A Small Gift in the Near-Dark

The dishwasher sits open, one lonely row of cups on top. The clean clothes are piled on the couch. The dirty clothes are a waterfall out of the hamper. I had to say, "Put on your pajamas" 847 times tonight. (I do have 5 kids, but it was way more than 5 times.) A handful of candy corn landed in my mouth, despite my attempt to detox from sugar this weekend (ok, several handfuls!). My new running shoes lay under other shoes, rejected.

This is my actual laundry. Not all of it, of course! 
"Why do I even try?" was the soundtrack of my mind. To keep the house clean. To ask them to do something. To be healthy. To fold clothes that will likely end up in the hamper while still clean. After I ran through all the reasons not to try at home, my mind drifted to work. Middle schoolers who have no interest in speaking English correctly, much less writing it well. Administrators who ask so many things of me that I can't keep track of them all. And then, society and politicians, who all want higher test scores with less money and no creativity. "Why do I even try?"

I was nursing the baby. She spit up on me. I added "to put on clean clothes" to my mental list of defeat. That was the metaphorical straw. Never mind that it was only a bit. Never mind that I hadn't even showered today, so to shower at night is no big deal. Never mind that I wasn't going anywhere. Never mind that I actually had another clean nursing tank (not in my drawer, but the pile on the couch). The tears fell out, unable to be held back.

Then, she looked right at me in the near-dark.

She smiled. She cooed.

All was not right with the world. But it was bearable. I thanked God for that small (and, at the same time, huge) gift.

I will not be able to keep the house clean any time soon. There will be overflowing hampers for years to come. (I can hear my mother's voice telling me that doesn't have to be true. She's so optimistic. It does for me - my emotions, my kids, my job, it will be true for some time, I'm sure.) But, there will also be smiles and giggles in this house. There will be cuddles and stories read and told. There will be PB&J dinners at the table and tents in the living room. There will not always be baby smiles and coos. I will miss this someday, they tell me. Someday, I will gladly trade the empty hampers and couches, the clean kitchen counters and even uninterrupted writing time to get back a big baby smile and sweet coo in the near-dark.

I try to do all that other stuff because it's necessary. I try and fail and fail in so many categories. But my babies are loved. More importantly, they know they are loved. I'd rather fail at everything else than at that.


God spoke to me today. Little old me. How much he must love me to speak to me personally.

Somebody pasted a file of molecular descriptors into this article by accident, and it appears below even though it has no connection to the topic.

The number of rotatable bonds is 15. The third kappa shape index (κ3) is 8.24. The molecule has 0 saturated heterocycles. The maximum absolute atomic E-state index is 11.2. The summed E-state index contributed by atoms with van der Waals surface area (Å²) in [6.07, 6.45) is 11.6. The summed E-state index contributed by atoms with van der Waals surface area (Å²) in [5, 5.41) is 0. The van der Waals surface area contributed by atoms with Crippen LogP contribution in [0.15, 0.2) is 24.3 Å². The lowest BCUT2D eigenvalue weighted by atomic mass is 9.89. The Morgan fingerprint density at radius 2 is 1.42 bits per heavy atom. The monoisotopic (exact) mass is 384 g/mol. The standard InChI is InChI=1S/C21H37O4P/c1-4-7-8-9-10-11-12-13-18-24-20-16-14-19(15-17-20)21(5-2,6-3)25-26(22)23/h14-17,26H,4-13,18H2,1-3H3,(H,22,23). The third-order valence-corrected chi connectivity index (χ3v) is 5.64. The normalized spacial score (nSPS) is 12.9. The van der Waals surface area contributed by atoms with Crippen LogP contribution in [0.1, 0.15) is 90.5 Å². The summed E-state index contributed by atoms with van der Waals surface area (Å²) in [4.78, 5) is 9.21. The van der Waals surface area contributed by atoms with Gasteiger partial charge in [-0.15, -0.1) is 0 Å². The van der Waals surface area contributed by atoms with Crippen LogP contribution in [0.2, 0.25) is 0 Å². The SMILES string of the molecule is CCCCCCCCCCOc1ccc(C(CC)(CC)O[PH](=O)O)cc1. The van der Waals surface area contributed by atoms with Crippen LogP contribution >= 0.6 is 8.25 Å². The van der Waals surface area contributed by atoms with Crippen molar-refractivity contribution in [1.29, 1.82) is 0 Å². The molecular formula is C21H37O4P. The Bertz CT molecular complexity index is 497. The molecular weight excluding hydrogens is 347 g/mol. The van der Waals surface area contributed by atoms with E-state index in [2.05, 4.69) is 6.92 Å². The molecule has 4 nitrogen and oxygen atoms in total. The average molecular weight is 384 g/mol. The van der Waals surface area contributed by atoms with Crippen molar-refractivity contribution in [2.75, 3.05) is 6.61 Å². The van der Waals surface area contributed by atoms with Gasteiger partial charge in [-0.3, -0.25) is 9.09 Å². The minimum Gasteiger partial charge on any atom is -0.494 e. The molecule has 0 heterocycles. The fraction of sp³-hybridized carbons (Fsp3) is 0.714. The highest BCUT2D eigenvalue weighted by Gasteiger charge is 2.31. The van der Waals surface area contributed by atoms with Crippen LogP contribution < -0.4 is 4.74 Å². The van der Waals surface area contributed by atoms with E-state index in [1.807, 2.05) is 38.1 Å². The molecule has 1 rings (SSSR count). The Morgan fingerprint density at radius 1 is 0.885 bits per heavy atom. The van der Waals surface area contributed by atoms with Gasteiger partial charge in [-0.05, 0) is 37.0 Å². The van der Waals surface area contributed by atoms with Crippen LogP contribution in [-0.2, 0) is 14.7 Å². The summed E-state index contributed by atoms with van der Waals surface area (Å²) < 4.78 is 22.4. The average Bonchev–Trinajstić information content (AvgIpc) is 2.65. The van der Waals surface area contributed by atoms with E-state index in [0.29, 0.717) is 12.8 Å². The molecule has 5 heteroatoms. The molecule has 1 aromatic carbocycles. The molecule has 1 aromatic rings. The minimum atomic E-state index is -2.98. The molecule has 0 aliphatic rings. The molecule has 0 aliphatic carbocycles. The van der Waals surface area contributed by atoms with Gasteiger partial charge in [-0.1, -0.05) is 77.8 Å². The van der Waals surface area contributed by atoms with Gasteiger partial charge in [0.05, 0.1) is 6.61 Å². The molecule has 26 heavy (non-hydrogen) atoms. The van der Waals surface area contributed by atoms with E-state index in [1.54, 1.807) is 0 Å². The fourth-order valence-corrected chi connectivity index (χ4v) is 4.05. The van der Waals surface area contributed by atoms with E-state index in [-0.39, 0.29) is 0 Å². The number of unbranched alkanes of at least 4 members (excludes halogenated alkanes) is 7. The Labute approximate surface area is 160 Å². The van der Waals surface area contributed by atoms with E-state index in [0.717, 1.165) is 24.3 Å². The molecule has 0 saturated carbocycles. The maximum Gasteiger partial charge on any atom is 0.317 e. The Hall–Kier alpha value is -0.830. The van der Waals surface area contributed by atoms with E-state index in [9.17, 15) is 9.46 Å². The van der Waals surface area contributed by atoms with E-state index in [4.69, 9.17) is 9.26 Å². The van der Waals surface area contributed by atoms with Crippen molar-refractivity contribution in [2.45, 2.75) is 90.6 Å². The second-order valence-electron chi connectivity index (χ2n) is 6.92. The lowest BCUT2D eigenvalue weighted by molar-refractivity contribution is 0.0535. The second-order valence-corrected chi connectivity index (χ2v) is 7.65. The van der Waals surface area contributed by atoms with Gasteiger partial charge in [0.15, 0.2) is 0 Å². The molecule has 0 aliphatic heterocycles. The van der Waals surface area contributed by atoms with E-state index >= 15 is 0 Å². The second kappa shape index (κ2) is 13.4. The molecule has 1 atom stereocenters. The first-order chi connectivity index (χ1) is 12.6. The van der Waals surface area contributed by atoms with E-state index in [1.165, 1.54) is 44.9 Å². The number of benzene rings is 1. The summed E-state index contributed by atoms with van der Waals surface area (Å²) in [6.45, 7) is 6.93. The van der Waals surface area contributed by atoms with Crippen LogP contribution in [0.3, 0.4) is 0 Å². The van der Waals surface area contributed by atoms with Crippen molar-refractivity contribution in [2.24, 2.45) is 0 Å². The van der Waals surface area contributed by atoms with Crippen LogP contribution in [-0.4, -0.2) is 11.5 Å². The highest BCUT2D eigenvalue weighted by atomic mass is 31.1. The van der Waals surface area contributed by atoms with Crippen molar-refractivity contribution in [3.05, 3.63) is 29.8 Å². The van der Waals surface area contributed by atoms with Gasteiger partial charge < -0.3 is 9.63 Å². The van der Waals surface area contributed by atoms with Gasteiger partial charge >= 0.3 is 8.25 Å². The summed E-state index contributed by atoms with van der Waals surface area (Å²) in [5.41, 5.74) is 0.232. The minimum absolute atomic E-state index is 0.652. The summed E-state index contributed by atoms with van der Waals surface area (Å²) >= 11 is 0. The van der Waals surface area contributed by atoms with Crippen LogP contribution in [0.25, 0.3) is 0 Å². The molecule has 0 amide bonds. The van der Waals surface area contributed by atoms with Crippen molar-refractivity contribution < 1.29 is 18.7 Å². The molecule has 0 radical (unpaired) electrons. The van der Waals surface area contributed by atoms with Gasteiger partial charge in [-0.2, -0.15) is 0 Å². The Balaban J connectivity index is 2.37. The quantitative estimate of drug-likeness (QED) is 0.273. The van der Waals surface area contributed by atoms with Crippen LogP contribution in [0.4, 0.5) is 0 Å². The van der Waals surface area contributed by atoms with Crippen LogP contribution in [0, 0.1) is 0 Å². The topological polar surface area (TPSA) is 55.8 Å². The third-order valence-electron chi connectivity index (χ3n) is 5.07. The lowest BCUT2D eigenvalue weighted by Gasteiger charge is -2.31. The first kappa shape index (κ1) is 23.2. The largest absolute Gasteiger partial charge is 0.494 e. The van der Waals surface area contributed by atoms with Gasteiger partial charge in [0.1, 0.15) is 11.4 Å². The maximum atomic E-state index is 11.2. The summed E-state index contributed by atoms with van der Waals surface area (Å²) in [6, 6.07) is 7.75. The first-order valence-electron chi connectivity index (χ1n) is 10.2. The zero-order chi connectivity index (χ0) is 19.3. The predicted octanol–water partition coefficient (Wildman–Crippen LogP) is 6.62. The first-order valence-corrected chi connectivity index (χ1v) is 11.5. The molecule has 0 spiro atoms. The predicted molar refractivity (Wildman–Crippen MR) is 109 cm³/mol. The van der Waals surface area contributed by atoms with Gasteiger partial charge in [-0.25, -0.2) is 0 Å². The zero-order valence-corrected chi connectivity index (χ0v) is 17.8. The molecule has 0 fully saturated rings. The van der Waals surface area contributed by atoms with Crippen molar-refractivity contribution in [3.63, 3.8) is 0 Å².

It was chilly, so I ran in pants instead of my shorts with pockets. So, I had to stuff my iPod in my bra, on shuffle, and hope for the best. After I got started, I realized I hadn't read the devotional blog that I normally do (although, thinking now, I did, and I forgot!). I prayed, "God, sorry I didn't make time for that this morning, but please help me to focus now and see what You have for me today." I began running, first song was a great song from Glee. I often feel like God speaks to me through music so I was expecting some great Chris Tomlin or something. Next was something classical. Ok, I'll just wait for the next song. I focused on my run. My knees hurt. I really should try to buy new shoes. Horse crap on the ground and exhaust in my lungs. I hate East Las Vegas. Yadda yadda.

Before I knew it, I was almost home, classical music still playing, no revelations, no comforting words. I prayed again, "God, I don't need blogs or music to hear from You. Please, speak to my heart." I looked up to see bright green leaves against clear blue sky. I began to thank Him for sight, and He reminded me of my spiritual and mental sight. I looked out at the purple lines in the rock mountains that make me think of home. God whispered, "You love those mountains." I mentally nodded. I do. I love those mountains more than one should love a big chunk of rock. They're just so beautiful, the way you can see all the different types of rock.

I realized I had been focusing on how much I hated Las Vegas.

Above all the noise in my head, one sentence stood out. God said clearly, "What you dwell on will become your reality." 

I don't know if I've heard that before or not. It may not be original. I do know God said it to me this morning. I hope that, perhaps, He's saying it to you right now. 

You don't need blogs or music for God to speak to you, but I pray that He may occasionally use me and this blog to speak to someone, some time.